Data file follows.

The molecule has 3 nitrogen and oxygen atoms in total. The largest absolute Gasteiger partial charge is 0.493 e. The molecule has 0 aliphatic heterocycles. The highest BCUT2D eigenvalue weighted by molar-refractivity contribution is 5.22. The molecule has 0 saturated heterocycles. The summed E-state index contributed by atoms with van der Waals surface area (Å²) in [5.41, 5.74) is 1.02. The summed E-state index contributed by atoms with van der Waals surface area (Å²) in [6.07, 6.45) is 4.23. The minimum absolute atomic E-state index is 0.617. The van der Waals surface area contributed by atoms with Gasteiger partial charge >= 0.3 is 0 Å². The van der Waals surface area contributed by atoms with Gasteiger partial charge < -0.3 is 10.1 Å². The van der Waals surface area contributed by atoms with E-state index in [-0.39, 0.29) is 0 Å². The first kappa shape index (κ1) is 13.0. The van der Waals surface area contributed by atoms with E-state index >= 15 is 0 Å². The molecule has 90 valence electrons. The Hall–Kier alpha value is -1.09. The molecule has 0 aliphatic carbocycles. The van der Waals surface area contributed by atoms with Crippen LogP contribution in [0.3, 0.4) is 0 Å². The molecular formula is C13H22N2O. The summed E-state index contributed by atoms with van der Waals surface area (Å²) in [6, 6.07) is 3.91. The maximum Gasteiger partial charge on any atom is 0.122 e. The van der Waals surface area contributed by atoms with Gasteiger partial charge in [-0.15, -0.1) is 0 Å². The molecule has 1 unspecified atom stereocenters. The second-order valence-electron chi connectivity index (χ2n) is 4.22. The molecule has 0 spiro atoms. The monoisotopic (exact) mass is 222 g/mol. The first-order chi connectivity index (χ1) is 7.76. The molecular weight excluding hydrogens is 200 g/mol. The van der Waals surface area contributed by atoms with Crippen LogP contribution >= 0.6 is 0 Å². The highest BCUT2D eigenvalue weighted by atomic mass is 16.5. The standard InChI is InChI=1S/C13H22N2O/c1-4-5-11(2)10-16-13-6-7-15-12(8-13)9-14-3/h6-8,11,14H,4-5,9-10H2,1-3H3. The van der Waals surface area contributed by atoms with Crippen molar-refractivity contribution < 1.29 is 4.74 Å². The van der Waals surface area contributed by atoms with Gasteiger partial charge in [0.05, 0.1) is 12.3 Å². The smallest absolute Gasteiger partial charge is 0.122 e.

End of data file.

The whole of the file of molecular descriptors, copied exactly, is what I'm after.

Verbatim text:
The molecule has 3 nitrogen and oxygen atoms in total. The largest absolute Gasteiger partial charge is 0.493 e. The molecule has 0 aliphatic heterocycles. The highest BCUT2D eigenvalue weighted by molar-refractivity contribution is 5.22. The molecule has 0 saturated heterocycles. The summed E-state index contributed by atoms with van der Waals surface area (Å²) in [5.41, 5.74) is 1.02. The summed E-state index contributed by atoms with van der Waals surface area (Å²) in [6.07, 6.45) is 4.23. The minimum absolute atomic E-state index is 0.617. The van der Waals surface area contributed by atoms with Gasteiger partial charge >= 0.3 is 0 Å². The van der Waals surface area contributed by atoms with Gasteiger partial charge < -0.3 is 10.1 Å². The van der Waals surface area contributed by atoms with E-state index in [-0.39, 0.29) is 0 Å². The first kappa shape index (κ1) is 13.0. The van der Waals surface area contributed by atoms with E-state index >= 15 is 0 Å². The molecule has 90 valence electrons. The Hall–Kier alpha value is -1.09. The molecule has 0 aliphatic carbocycles. The van der Waals surface area contributed by atoms with Crippen LogP contribution in [0.3, 0.4) is 0 Å². The molecular formula is C13H22N2O. The summed E-state index contributed by atoms with van der Waals surface area (Å²) in [6, 6.07) is 3.91. The maximum Gasteiger partial charge on any atom is 0.122 e. The van der Waals surface area contributed by atoms with Gasteiger partial charge in [-0.15, -0.1) is 0 Å². The molecule has 1 unspecified atom stereocenters. The second-order valence-electron chi connectivity index (χ2n) is 4.22. The molecule has 0 spiro atoms. The monoisotopic (exact) mass is 222 g/mol. The first-order chi connectivity index (χ1) is 7.76. The molecular weight excluding hydrogens is 200 g/mol. The van der Waals surface area contributed by atoms with Crippen LogP contribution >= 0.6 is 0 Å². The highest BCUT2D eigenvalue weighted by atomic mass is 16.5. The standard InChI is InChI=1S/C13H22N2O/c1-4-5-11(2)10-16-13-6-7-15-12(8-13)9-14-3/h6-8,11,14H,4-5,9-10H2,1-3H3. The van der Waals surface area contributed by atoms with Crippen molar-refractivity contribution < 1.29 is 4.74 Å². The van der Waals surface area contributed by atoms with Gasteiger partial charge in [0.05, 0.1) is 12.3 Å². The smallest absolute Gasteiger partial charge is 0.122 e.